Delhi is in everyone’s love and hate books. A home to almost 19 million people, our awkwardly crowded and enigmatic national capital never sleeps. Delhi is extreme and its streets have been soaking all the extremity only to balance the mélange of highs & lows. And what makes the city throb is, of course, the Dilliwalahs! Even if they are or not from the city. In an attempt to tap into this minefield of diversity, Newsd speaks to various individuals from various strata of the society in order to get a glimpse into their relationship with this wonderful city.
Rakhi Bose, who works with a broadcasting organisation, is an admirer of the city who thinks that Delhi is home in a peculiar kind of way. “It isn’t perfect, far from it. But the imperfections call out to you at night when the city tries to feign some sleep” she says. Besides journalism, Bose also feels for flowers and believes in compulsively capturing their beauty even in between auto-rides.
When did Delhi happen to you?
I have always felt that something akin to an umbilical cord appends me to Delhi, maybe since I was born here but never really got to call it home. In a way, I am both from and not from Delhi. This dichotomy really attracts me to this city, which itself holds so many such dichotomies and incongruous truths, half-truths and untruths.
Well, mostly my father’s job. He has been in sales all his life and has had to move around a lot, (along with my mother and me) though his office and family were both headquartered in New Delhi. Until the age of 16, I spent all Durga Pujas in Delhi. In fact, I have passed my Senior Secondary examinations from a Delhi school. After spending the next seven years at home in Kolkata, it was time to fly out of the nest and it had to be to Delhi.
What made you come back?
It’s been a series of comings and goings actually. I was born in South Delhi, to a Bengali family living at the time in CR Park. However, I never really came to know Delhi the way I do (or at least have begun to) now in my twenties. It may have something to do with the fact that I have not really spent all these interim years in this city, though I’ve kept coming back every now and again, sometimes to stay and sometimes in passing.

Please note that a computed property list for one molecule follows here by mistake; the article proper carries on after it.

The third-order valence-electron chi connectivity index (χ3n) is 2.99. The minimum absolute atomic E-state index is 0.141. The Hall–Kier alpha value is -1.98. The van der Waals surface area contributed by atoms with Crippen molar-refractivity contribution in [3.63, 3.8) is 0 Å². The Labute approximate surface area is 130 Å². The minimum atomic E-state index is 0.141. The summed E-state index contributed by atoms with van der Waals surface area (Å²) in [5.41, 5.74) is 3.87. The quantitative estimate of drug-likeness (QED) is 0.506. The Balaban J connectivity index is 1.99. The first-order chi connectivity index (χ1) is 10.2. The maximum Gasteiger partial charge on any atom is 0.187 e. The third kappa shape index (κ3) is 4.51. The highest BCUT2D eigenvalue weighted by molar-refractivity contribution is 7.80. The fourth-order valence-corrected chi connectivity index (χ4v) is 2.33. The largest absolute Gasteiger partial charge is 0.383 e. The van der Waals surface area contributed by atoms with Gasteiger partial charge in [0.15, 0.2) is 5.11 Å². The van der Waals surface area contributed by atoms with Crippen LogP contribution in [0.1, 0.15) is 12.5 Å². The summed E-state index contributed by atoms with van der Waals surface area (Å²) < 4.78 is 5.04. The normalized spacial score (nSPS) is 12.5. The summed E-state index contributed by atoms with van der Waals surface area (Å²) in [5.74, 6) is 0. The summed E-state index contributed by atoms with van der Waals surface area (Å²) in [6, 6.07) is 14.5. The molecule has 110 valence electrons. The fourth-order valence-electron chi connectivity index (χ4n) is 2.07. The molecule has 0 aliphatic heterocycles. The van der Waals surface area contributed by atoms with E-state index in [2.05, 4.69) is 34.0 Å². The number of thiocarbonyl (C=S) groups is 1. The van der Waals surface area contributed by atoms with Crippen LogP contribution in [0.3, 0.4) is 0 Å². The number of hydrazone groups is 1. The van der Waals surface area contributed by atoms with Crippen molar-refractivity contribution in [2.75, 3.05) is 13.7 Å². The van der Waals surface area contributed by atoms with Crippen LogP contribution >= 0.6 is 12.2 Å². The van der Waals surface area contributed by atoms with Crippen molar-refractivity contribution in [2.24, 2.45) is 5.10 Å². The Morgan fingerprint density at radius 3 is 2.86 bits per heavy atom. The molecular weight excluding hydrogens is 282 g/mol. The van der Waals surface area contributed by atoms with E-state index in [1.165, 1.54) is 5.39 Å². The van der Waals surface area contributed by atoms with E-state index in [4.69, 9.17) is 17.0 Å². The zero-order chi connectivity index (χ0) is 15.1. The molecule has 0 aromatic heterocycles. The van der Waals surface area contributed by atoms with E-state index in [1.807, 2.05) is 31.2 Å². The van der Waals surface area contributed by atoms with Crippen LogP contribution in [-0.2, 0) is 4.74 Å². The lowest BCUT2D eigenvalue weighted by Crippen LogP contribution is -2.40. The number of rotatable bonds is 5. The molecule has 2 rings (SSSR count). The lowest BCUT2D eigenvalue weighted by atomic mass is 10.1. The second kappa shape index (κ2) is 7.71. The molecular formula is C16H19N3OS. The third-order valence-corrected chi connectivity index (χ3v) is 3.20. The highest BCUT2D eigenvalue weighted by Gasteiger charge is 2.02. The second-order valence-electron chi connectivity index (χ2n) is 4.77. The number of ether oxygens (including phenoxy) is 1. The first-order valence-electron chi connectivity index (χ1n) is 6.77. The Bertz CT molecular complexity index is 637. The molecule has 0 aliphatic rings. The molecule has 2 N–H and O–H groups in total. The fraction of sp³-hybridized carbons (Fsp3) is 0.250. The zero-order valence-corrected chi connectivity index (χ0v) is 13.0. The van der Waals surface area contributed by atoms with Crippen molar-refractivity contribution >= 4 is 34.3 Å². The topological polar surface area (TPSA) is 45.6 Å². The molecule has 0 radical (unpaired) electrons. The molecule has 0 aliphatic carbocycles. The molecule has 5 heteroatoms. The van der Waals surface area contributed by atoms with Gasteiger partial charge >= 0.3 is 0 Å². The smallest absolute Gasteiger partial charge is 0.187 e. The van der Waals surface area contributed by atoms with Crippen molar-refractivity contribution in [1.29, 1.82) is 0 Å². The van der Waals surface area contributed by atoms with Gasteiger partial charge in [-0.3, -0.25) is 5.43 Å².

How did the city treat you in your melancholia?
Delhi has always been an important spot. As an adult, it was Delhi that gave my career its first break. It has a natural vigour that is inimitable and extremely disapproving of the inactive and the useless. It shoves one to pursue their ‘dreams’ in life by turning fulfilment into a race. Is that a good thing? Well as along as it gets one moving, I suppose. In this pursuit of vertical (always vertical) movement, I have lost a lot of things I had grown to love as mine in the last two years in this city. But then that’s how it is here. You learn to let go of what is no longer needed. Delhi can be a harsh but effective teacher of reality that way. It does not take kindly to things that have lived out their purpose. Or people. Or governments. Or ideals.
Delhi teaches one that everything, no matter how majestic once, is doomed to expandability and can be discarded the second a newer model appears, offering better benefits. Whether it is a municipal board, a cell phone model or a Mughal courtesan’s palace from yore which is now an electronics market selling unromantic wires and mechanic parts, there is no room here for one, young or old, unless they serve a purpose. On some balmy October nights, one may catch a glimpse of Begum Samru’s ghost, tinkering around the broken bannisters of her erstwhile Mahal, a little disappointed at having lost her pinnacle of glory in the section of Mughal courtesans that time had once so generously assigned to her. Though it could have been due to the profuse stench of rotting plant produce that rises from the vegetable market that girdles the building now like aggressive moss.
What is the most intriguing thing about the city?
Since I have been an intermittent visitor to and admirer of Delhi (I would go as far as to say that, I have, for the larger part of my life so far, been a Delhi apologist), I have had the luxury to observe it intimately as well as from an academic distance. In glimpses, I saw the city changing. Adapting to the new. I saw it mute from an established and admittedly chaotic but congruent mosaic of colours toward a polarised, hardening state where assent and dissent became equally dangerous. But then Delhi has been no stranger to belligerence as history, both told and untold, stands witness. Many tides of many colours have claimed the city’s ramparts time and again, resulting over the years in a niche of residual sentiment that only some in the city (like those who are both within and without it and of course poets) can tap into. Delhi resists, bit by bit, in its own imprudent and heckles manner. In the crisscrossing wires crowding narrow lanes in Old Delhi, in the sweeter than manna Chashni of the jalebi, in the stoic women who continue to daub their lips red in the face of literal death, in the spools of green that enshrine the tips of ancient tributes to dead rulers, in the memories of immigrant carpet weavers and silver-haired silversmiths, jaded by sights of poetry, riots, political corruptions and ever-changing newspaper headlines.
You can follow Rakhi Bose on Instagram: @theotherbose
The UnDelhiwalah is an exclusive series wherein Newsd delves into the relationship of the citizenry thriving and surviving in this cosmopolitan city.